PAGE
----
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Park Sanssouci and Charlottenhof Park

The name Sanssouci, meaning 'without care', tells us something of the man who began this park in 1744. Frederick the Great cared less for pomp and display than many contemporary garden-makers. Like his sister, who made the Ermitage at Bayreuth, and like Lord Burlington, Frederick had a love of Cicero and the landscape of ancient Rome. Yet he spoke French and his taste was French Rococco. Voltaire was a guest at Sans Souci for three years. On a site which had been a vineyard, Frederick was inspired by Virgil's passion for cultivating the vine. This led him to make the most remarkable feature of Sanssouci: the ripple of vine terraces which descends the hill. It supplied the court with fresh grapes and figs. Glazing protected the fruit in cold weather. Frederick did not have a hunting park, thinking the activity cruel and therefore unworthy of an enlightened monarch. His beautiful Chinese Tea Pavilion, of 1754, reflected an 'enlightened' interest in exotic lands. The flight of steps which runs through the vineyard terraces forms a T-junction with what became the main axis of the garden, striking west to the Neues Palais, 2 km from Sanssouci. The palace was completed in 1769 and Frederick scarcely used it. Sans Souci represents an insecure enlightenment: government for the people but not by the people. It contrasts with Schönbrunn, which displays a wavering imperial past. Frederick's reign had begun in the same year as Maria Teresa's. She was Schönbrunn's creator and Frederick's chosen adversary,. Frederick died 1786 in but the park continued to expand and develop for almost two centuries. In the years after 1825, a descendent of Frederick asked Lenné to design a landscape garden, the Charlottenhof, on land adjoining Sanssouci. Gradually, Sanssouci became an example of the nineteenth century Mixed Style. Schinkel, the great Neoclassical architect, designed the Charlottenhof in 1826, the Court Gardener's House in 1829 and the Roman Baths in 1834. He loved to create pictureseque effects by treating architecture and landscape as one.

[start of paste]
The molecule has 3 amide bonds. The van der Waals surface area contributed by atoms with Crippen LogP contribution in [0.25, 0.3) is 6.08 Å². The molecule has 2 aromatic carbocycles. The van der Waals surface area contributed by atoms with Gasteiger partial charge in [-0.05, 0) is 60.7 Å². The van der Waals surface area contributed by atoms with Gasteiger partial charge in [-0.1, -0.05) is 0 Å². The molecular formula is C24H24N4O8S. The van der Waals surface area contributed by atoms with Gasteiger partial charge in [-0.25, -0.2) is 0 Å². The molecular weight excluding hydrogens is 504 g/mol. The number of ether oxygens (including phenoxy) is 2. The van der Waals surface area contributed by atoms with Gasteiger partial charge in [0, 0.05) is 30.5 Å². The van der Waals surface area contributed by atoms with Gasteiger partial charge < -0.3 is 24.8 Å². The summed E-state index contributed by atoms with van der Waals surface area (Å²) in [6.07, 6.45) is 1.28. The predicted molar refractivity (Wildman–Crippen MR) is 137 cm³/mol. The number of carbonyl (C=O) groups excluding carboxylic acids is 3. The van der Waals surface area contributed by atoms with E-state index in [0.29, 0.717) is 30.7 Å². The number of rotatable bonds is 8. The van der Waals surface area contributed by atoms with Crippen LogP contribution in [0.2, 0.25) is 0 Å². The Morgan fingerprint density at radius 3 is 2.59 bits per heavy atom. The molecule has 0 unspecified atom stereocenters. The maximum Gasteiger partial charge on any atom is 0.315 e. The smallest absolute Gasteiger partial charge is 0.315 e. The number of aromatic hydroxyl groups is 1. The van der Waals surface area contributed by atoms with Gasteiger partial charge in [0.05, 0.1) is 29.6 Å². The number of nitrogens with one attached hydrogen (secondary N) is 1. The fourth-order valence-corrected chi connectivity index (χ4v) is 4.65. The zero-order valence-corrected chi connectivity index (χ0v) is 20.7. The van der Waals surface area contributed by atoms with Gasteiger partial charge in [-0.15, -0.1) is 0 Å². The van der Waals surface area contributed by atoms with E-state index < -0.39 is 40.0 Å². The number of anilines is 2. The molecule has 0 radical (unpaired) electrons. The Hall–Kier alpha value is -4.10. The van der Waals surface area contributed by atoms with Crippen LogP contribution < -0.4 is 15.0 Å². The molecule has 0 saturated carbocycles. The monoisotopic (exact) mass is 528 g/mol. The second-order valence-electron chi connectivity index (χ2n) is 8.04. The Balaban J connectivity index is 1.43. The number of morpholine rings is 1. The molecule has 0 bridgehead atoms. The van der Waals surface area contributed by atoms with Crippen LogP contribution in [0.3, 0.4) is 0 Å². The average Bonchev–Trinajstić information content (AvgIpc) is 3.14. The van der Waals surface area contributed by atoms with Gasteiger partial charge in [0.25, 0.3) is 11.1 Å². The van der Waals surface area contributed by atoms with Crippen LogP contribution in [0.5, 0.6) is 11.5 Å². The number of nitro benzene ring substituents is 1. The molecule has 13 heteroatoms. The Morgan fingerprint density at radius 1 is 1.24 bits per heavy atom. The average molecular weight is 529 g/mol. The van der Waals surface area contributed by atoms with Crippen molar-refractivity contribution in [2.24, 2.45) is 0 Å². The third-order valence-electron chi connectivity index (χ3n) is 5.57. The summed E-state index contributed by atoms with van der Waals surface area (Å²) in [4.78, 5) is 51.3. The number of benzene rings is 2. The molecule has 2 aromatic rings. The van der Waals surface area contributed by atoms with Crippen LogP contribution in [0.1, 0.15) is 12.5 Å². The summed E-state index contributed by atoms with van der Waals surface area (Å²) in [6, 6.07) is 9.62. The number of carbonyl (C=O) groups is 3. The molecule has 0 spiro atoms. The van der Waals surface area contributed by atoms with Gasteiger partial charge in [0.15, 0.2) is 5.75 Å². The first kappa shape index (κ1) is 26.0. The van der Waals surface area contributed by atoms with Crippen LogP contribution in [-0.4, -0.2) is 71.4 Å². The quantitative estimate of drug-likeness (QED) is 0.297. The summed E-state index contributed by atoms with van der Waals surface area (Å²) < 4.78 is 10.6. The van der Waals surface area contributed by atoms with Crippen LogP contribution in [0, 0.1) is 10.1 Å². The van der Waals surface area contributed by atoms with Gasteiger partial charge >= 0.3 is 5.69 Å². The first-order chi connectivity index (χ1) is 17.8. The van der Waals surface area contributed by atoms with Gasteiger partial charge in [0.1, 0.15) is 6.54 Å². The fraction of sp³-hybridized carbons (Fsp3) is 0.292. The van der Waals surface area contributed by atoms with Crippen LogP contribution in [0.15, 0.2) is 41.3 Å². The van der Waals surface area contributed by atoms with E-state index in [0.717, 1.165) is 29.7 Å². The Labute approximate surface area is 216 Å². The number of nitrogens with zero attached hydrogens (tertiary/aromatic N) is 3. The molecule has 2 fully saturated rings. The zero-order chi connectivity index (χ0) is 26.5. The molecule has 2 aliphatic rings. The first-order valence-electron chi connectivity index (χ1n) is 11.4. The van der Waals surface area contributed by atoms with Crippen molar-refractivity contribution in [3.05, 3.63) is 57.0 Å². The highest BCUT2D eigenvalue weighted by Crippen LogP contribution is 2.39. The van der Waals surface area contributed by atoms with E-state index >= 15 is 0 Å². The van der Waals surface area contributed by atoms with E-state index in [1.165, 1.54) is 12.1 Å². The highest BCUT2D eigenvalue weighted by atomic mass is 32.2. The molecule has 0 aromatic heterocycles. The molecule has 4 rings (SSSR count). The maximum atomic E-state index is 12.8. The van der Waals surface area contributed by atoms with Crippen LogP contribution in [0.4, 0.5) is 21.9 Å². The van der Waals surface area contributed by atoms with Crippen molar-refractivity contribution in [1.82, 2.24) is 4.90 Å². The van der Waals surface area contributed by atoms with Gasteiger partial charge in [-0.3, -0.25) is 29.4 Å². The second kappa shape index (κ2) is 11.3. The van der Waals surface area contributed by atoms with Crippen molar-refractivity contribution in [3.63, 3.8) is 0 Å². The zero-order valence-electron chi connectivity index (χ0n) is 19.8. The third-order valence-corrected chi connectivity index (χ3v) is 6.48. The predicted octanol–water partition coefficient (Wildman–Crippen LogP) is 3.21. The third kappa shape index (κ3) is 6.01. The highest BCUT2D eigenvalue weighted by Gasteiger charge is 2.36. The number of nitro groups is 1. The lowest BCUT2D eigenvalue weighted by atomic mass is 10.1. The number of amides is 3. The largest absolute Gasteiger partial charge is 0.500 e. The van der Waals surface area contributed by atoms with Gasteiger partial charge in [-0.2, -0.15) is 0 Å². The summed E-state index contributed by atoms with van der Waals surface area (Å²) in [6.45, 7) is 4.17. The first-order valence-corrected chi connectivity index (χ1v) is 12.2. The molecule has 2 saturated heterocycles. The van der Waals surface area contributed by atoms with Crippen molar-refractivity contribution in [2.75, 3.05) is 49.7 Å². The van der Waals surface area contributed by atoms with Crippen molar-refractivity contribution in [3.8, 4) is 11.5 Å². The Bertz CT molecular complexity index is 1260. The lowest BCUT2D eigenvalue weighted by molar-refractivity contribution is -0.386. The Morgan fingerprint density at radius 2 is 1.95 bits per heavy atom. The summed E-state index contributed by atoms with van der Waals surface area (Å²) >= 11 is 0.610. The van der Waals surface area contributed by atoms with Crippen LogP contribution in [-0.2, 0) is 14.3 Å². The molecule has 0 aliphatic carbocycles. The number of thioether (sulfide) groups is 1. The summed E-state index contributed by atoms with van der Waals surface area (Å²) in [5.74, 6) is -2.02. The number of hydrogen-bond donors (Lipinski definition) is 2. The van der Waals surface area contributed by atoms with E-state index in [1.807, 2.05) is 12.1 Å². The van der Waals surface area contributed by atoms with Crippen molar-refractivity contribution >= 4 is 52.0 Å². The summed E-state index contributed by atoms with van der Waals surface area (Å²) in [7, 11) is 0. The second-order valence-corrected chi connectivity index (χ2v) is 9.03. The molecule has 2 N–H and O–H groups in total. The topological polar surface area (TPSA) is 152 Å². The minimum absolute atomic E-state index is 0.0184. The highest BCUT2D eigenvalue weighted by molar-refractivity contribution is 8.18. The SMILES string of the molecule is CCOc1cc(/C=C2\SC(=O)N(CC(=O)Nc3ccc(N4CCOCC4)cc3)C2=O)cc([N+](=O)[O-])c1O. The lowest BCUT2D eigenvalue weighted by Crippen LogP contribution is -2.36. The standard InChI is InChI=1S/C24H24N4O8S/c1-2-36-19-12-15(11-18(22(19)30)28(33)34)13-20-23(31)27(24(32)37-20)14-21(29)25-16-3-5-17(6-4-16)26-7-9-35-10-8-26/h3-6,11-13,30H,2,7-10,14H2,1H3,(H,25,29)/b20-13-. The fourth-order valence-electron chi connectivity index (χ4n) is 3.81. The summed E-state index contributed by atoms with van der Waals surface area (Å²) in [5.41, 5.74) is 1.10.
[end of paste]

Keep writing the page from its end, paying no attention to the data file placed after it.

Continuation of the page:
Photograph © Isabella Ramsay
Photograph © Isabella Ramsay
Photograph © Isabella Ramsay

Potsdam, North East, Germany

All year, Daily, Dawn to dusk

Entrance free

Visit the Park Sanssouci and Charlottenhof Park website

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